Word of the Week, 10/10-10/15/11 — kiss

kiss /kis/ verb … 1. verb trans. Press or touch (esp. a person’s lips or face) with slightly pursed lips to express affection, sexual desire, greeting, etc., or reverence. OE btransf. Of a bird: touch lightly with the bill in a supposed caress. LME.

D.H. Lawrence She leaned forward and kissed him, with a slow, luxurious kiss, lingering on the mouth.  L. Cody She did not like being kissed.  G.Vidal He kissed her averted cheek and left the room.

verb intrans. Of two people: exchange a kiss or kisses. ME.

H. Fast When had they last kissed or embraced?

3fig. averb intrans.  Usu. of two things: touch lightly. ME. bverb intrans Touch or brush lightly against. LME.

R. Graves My arrow kissed his shoulder and glanced off.

4 Billiards & Snooker etc. Cause a ball to touch (another ball) lightly…

5 verb trans. Bring into a certain state or position by kissing; take away, remove from, by kissing.

6. verb trans. Express by kissing.  Also with cognate obj., give (a kiss)).

Tennyson We will kiss sweet kisses, and speak sweet words.  W. Maxwell Bedtime came and I kissed my mother good night.

~ Shorter Oxford English Dictionary

Everyone knows the word kiss.  It is a word of Germanic origin.  Julius Caesar did not kiss Cleopatra any more or less than he kissed his wife–in Latin he kisses is basiat from basio, basiare (there are a few other words, actually, but students of the Romance languages will recognize basio best).  Kiss originates in Old English (cyssan), Old Frisian (kessa), Old Saxon (cussian–Dutch: kussen), Old High German (kussen–German küssen) and Old Norse (kyssa).


Kissing affectionately

What is really remarkable about this word is the range of meanings associated with it.  There is the primary action of affection or love-making, involving a certain intimacy, familiarity or friendship.  This is, in fact, one of the primary expressions of love ranging from a platonic peck to a full-bodied, amorous make-out session.  The slang borrowings, however, most often operate by exploiting the implied intimacy of the kiss.

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Kissing amorously

Some of the slang phrases simply take on a characteristic likeness to kissing with other actions, such as “kissing the cup” which is to take a drink, but not of water or milk, this often refers specifically to drinking alcohol.  Similarly,  “kiss the book” refers to taking an oath, sealing it by kissing a Bible or a holy relic.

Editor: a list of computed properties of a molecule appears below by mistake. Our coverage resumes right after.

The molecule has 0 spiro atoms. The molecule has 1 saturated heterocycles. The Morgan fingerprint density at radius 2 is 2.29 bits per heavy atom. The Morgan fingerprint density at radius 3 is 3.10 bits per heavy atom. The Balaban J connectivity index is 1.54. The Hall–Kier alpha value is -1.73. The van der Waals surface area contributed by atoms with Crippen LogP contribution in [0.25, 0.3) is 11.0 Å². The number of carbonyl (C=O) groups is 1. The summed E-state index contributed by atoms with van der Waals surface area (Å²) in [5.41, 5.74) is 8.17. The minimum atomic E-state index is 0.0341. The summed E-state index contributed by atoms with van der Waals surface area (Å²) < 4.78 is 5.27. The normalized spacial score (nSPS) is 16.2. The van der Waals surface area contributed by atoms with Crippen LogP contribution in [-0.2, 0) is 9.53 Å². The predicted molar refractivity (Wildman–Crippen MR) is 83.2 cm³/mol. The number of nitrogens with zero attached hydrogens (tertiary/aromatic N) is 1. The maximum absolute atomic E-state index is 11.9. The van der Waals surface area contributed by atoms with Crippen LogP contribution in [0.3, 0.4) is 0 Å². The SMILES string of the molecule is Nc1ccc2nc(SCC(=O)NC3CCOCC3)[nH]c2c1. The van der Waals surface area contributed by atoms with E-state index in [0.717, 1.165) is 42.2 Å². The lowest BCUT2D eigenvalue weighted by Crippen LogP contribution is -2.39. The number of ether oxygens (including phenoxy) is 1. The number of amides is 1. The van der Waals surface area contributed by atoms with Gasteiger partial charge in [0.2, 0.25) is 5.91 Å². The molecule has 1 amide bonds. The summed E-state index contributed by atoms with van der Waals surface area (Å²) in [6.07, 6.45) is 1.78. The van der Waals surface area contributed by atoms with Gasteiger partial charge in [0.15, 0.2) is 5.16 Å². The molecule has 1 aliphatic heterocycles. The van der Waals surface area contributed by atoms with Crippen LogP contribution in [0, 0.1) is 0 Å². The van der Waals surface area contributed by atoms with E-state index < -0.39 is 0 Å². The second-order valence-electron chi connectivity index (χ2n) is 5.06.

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Kissing the cup

In most other slang instances we see the word being employed in varying ways to create homage or subservience.  “Kissing the ground” was a employed in the case of royal or religious personages, or done for religious reasons.  In other instances, this is extended to losing the race, “kiss my dust,” defeat, death or submission, “kiss the ground” and “kiss the dust,” and, finally, various versions of “kissing a person’s backside,” ranging in meaning from a voluntary (brown-nosing) to a demanded (kiss my…) submission to one’s actions.  None of these slang expressions work without the intimacy of the original definition.  But, while they all share some sense of submission, they do so for slightly different reasons.

Kissing the ground

As an act of homage–which when enforced is easily equated with forced submission–it is a gesture of respect based on perceived worthiness.  The object or individual to whom the homage is being paid is regarded as holier, for example, than the individual who approaches and in many cases may not be touched or addressed without this act of homage.  This is similar to submission created by the other expressions, but more ritualistic and less crass.  In the case of athletic competition, for example, “kissing one’s dust” is what 2nd place through last place do behind the winner.  In more crass slang usages, there is still a perception of worthiness between two individuals, but it is based on hostility between the two, or a mutual perception of inequality.

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What makes the crass expressions coarse, is the usage of a word that we use in intimate situations to define power relations between two people as opposed to love and affection.  Because of its prior use in homage for centuries in Western Civilization, this application has precedent but the old usage does not survive today except perhaps in rare instances in which someone kisses another’s hand, but even this gesture we associate more with its proper definition than with slang.

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Kissing another's hand

All in all, I much prefer the proper definition, which is to say I enjoy it immensely.  In fact, I’ll sign off by kissing the cup to the kiss!


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